Concrete question (regarding previous plumbing question)


I have a house on a slab that had a bathtub drain that had become disconnected for some reason, then the bathtub for 'x' years drained into the ground under the slab, which of course caused the slab to crack and subside. I got the slab mudjacked, which is marginally helpful. Slab has wire mesh on the bottom, no rebar inside it.
I thought the route I would have to take would be to have the pipe replaced leading from the bathtub drain to the main stack, which is about 6' away. In order to make sure that I knew where said pipe went, I rented a hammer drill and blew a hole in the slab about 8-9" across, right where the pipe should have been. Of course, it wasn't there. Then to prove my theory, I went over by the stack and dug another hole, and of course the bathtub pipe doesn't connect there at all. Apparently it connects more or less where the waste pipe leaves the house.
So in order to - as one replier suggested a few days ago - get at the drain under the tub, I made a third hole in the concrete slab, just to be able to get in there and work. I dug out the dirt and mudjack cr*p, and connected the tub to the original drain (which is an "S") and voila, the darn thing works like a charm. I just let the water run in the tub for half an hour, and there's no spills.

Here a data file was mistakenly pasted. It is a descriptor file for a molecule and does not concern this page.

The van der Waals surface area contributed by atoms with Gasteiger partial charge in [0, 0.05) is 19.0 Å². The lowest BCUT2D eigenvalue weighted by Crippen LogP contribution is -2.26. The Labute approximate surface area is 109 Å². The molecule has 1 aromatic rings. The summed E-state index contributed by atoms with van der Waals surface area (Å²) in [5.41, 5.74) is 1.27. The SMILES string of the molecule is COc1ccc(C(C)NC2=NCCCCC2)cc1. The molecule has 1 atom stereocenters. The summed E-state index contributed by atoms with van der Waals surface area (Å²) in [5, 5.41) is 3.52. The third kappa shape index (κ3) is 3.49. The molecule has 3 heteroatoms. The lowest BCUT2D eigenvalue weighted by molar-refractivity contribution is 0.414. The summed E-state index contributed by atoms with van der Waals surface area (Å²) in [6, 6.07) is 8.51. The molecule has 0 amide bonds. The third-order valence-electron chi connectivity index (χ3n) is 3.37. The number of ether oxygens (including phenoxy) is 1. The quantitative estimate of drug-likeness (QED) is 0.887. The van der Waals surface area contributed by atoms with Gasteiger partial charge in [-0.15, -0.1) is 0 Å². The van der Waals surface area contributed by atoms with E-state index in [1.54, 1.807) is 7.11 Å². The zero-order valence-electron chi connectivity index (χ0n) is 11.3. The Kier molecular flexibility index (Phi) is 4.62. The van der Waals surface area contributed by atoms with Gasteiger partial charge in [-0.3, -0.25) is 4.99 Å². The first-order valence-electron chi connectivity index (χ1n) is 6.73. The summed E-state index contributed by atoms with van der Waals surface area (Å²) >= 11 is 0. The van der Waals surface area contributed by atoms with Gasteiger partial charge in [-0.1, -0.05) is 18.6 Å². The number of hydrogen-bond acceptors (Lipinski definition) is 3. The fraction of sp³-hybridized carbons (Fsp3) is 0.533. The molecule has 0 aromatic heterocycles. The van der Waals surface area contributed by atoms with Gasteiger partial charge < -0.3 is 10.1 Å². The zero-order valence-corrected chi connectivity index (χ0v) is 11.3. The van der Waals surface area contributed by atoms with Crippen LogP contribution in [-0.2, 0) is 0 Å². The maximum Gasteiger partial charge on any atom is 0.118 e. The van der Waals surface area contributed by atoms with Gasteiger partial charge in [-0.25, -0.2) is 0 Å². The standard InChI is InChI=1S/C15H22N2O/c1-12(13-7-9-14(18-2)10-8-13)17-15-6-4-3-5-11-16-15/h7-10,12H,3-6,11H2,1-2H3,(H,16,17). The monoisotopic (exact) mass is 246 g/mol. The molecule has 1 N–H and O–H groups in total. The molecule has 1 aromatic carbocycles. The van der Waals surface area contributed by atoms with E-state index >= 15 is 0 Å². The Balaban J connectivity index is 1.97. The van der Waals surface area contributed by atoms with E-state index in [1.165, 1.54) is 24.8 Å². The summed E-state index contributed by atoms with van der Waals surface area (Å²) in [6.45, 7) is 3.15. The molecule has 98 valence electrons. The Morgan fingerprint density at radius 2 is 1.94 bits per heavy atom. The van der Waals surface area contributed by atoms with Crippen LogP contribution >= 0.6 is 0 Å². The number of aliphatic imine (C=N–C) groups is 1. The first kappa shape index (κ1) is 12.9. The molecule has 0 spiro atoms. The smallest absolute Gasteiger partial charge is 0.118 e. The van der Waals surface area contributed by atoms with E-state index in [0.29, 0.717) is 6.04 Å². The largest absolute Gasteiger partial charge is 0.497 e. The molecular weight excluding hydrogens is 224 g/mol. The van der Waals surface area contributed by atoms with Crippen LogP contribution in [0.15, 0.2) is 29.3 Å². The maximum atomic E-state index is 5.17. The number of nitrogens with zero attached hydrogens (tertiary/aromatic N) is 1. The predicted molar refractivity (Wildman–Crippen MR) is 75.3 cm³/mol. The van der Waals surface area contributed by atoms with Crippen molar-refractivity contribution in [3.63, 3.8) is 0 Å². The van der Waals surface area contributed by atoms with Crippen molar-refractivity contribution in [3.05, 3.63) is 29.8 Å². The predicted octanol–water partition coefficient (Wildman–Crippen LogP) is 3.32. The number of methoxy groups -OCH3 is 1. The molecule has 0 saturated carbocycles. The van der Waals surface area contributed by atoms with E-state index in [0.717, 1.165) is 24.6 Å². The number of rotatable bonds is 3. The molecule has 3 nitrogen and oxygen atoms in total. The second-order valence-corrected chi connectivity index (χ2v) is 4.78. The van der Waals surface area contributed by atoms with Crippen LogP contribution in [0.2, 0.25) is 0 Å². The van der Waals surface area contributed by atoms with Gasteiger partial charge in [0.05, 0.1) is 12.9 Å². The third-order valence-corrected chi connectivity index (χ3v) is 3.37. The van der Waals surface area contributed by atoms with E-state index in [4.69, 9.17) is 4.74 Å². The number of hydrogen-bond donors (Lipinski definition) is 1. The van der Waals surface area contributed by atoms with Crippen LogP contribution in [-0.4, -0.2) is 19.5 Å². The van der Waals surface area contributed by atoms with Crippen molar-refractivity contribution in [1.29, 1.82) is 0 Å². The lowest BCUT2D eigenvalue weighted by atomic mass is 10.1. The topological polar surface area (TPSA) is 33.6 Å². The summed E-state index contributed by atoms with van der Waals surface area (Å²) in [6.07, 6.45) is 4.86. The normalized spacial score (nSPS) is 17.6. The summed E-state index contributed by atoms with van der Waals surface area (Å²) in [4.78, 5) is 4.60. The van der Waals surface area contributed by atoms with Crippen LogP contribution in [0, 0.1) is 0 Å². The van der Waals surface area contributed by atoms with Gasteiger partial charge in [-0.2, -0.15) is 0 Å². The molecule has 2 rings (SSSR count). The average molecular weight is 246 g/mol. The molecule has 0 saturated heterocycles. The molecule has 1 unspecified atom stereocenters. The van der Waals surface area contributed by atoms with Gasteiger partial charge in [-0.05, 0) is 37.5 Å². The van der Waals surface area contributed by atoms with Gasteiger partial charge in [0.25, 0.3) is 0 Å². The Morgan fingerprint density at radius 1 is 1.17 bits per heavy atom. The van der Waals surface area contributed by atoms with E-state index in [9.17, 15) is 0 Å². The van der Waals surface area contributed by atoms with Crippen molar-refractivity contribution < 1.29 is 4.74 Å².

So but now I have three concrete holes. I think what I should do is fill them with sand, compress it as best I can, then mix up some industrial-strength concrete in a bucket and fill the holes. Does this make sense ?
If nothing else I hope you enjoy the story about someone who was so sure their theory was correct !
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snipped-for-privacy@yahoo.com wrote:

I'd let the holes dry out somewhat, backfill with sand (you can use soil but sand will compact easier than wet soil) to the level of the bottom of the sab. Fill in the missing concrete with RapidSet &(~$15 / bag 60lbs .44 cubic ft) you're done.
Just about everything in remodel / repair / retrofit differs from the original plan. The key is to be able to adjust & correct on the fly.
All that matters is that it is safe, it works, doesn't create more problems downstream & looks good.
Glad it worked out & you didn't have move that tub.
I'd say it could classified as a very successful repair job.
cheers Bob
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Thanks for the reply ! I am thrilled that the old drain works, that saves me quite a bit of expense.
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On 17 Oct 2006 11:29:42 -0700, snipped-for-privacy@yahoo.com wrote:

That is your first problem. They didn't pull the wire up or put it on chairs
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